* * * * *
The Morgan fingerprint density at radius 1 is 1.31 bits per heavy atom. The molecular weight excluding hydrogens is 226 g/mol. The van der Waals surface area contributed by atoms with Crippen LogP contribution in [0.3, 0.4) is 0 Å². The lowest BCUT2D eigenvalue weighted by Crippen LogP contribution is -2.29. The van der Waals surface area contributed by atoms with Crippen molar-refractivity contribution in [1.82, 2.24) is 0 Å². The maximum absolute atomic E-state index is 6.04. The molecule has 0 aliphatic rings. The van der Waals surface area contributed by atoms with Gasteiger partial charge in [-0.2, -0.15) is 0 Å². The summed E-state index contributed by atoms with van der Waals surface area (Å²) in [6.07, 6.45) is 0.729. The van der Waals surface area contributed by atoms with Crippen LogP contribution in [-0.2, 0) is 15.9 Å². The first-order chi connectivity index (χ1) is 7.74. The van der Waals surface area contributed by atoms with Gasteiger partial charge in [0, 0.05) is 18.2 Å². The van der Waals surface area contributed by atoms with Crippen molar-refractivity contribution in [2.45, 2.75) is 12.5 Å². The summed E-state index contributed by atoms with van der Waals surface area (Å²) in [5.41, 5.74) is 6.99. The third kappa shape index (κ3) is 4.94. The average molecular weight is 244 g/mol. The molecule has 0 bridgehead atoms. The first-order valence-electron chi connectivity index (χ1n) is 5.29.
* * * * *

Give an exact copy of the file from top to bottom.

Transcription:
The Morgan fingerprint density at radius 1 is 1.31 bits per heavy atom. The molecular weight excluding hydrogens is 226 g/mol. The van der Waals surface area contributed by atoms with Crippen LogP contribution in [0.3, 0.4) is 0 Å². The lowest BCUT2D eigenvalue weighted by Crippen LogP contribution is -2.29. The van der Waals surface area contributed by atoms with Crippen molar-refractivity contribution in [1.82, 2.24) is 0 Å². The maximum absolute atomic E-state index is 6.04. The molecule has 0 aliphatic rings. The van der Waals surface area contributed by atoms with Gasteiger partial charge in [-0.2, -0.15) is 0 Å². The summed E-state index contributed by atoms with van der Waals surface area (Å²) in [6.07, 6.45) is 0.729. The van der Waals surface area contributed by atoms with Crippen LogP contribution in [-0.2, 0) is 15.9 Å². The first-order chi connectivity index (χ1) is 7.74. The van der Waals surface area contributed by atoms with Gasteiger partial charge in [0, 0.05) is 18.2 Å². The van der Waals surface area contributed by atoms with Crippen molar-refractivity contribution in [2.45, 2.75) is 12.5 Å². The summed E-state index contributed by atoms with van der Waals surface area (Å²) in [5.41, 5.74) is 6.99. The third kappa shape index (κ3) is 4.94. The average molecular weight is 244 g/mol. The molecule has 0 bridgehead atoms. The first-order valence-electron chi connectivity index (χ1n) is 5.29.